Jenny Keogh uncovers the hotspots in Invercargill and finds the southernmost city has some challenges to face.
1 July 2016
Driven by auckland’s halo effect, student population growth and low interest rates, Invercargill’s housing market is heating up.
Yet Invercargill has some big economic challenges to address with an ageing workforce and a need to diversify its industries.
Since October last year, when the Reserve Bank introduced the 30% deposit limit on lending to property investors in Auckland, the Invercargill property market has picked up.
CoreLogic's June QV House Price index shows average Invercargill house prices jumped 4.8% in the past 12 months.
The number of days to sell a property, however, has increased 13 days between April 2015 and April this year, according to statistics from the Real Estate Institute of New Zealand (REINZ). Sales volumes rose 62% compared with April 2015.
Southland Property Investors’ Association president Malcolm Thomas, who is also a real estate agent, says for the first time since the market peak in 2007- 08, Mum and Dad investors are returning to buy multiple properties.
“There is more urgency with buyers, and we are striking buyers who have missed out on multiple offers,” Thomas says.
Low interest rates are making homes more affordable for the first-time buyer, and some buyers are using KiwiSaver to buy their first property. Houses priced under $250,000 are in high demand, he says.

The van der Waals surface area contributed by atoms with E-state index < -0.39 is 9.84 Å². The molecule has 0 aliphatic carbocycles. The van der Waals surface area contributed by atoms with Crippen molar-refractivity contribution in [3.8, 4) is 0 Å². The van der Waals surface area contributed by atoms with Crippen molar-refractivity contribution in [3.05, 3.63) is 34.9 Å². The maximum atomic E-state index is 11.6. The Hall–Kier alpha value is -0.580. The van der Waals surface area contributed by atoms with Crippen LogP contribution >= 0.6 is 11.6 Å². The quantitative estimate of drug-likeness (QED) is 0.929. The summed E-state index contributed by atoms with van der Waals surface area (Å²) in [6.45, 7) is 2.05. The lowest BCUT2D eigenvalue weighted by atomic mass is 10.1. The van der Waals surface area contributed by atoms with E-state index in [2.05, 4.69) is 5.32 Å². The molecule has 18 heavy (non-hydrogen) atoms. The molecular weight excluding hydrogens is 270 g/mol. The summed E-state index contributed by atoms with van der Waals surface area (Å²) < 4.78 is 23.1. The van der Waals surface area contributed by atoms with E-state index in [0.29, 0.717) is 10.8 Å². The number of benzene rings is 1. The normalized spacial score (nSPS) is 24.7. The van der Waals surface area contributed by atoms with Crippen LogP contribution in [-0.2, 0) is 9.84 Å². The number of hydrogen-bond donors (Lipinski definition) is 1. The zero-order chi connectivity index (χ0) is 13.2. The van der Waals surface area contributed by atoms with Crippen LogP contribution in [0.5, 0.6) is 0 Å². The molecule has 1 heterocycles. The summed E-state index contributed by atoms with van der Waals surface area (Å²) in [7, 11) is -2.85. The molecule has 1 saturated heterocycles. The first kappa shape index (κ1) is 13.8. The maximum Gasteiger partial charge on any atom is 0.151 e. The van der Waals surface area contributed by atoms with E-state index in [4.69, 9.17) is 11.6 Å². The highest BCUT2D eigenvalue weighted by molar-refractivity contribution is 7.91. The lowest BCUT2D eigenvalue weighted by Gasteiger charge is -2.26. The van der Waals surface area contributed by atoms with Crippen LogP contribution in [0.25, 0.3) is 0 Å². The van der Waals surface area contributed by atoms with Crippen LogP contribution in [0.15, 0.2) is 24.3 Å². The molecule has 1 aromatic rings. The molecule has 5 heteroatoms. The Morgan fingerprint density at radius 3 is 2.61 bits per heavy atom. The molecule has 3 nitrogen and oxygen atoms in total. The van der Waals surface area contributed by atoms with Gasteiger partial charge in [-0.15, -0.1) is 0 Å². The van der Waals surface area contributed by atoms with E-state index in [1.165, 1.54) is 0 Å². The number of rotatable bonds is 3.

The mean asking price for a home for sale in Southland was $262, 486 in May, according to Realestate.co.nz. This compares with a New Zealand average of $570, 971.
Rebecca Harris set up the property management firm ScoutMe in Invercargill about a year ago.
“When looking at investing, Invercargill offers very affordable investments that return some of the better yields in the country,” Harris says.
The average three-bedroom home in Invercargill rents for around $250 to $260 a week, with average gross yields of 8-9% and upward on units. In Southland $140,000 - $180,000 goes a long way and offers the ability to get great returns, she says.
Georgetown, Strathern, Kew and Appleby are typical rental areas as they offer higher yields. Quality homes in such popular areas as Richmond, Windsor Hargest and Grasmere are often in shortage and attract great tenants, Harris says.
Thomas has a personal portfolio of properties in Invercargill. He says he has good tenants, some of whom are on benefits.
His properties are in Appleby, Richmond, Georgetown and Avenale, and have between a 10% and 14% yield range. “It’s still possible to go after 10% if you get the right property – spend a bit of money and get the extra rent,” he says.
“Most areas are pretty good –a lot of locals will turn up their noses at Appleby but some investors won’t go anywhere else.” He cautions that methamphetamine testing, also known as ‘P’ testing, seems to be creeping into more contracts in Invercargill. “We are being advised to get rentals checked before tenants go in, and before they go out.”
The New Zealand Law Society (NZLS) has advised that meth labs are a growing problem in New Zealand, and that solicitors need to advise real estate purchasers to be cautious when buying property. Around 75% of exposed meth labs are rental properties, says NZLS.
It’s worth noting wooden Houses in invercargill Aren’t as well regarded As the similar buildings in Auckland, generally they Aren’t as well kept, and People prefer brick houses - Paula new
Movement In The Market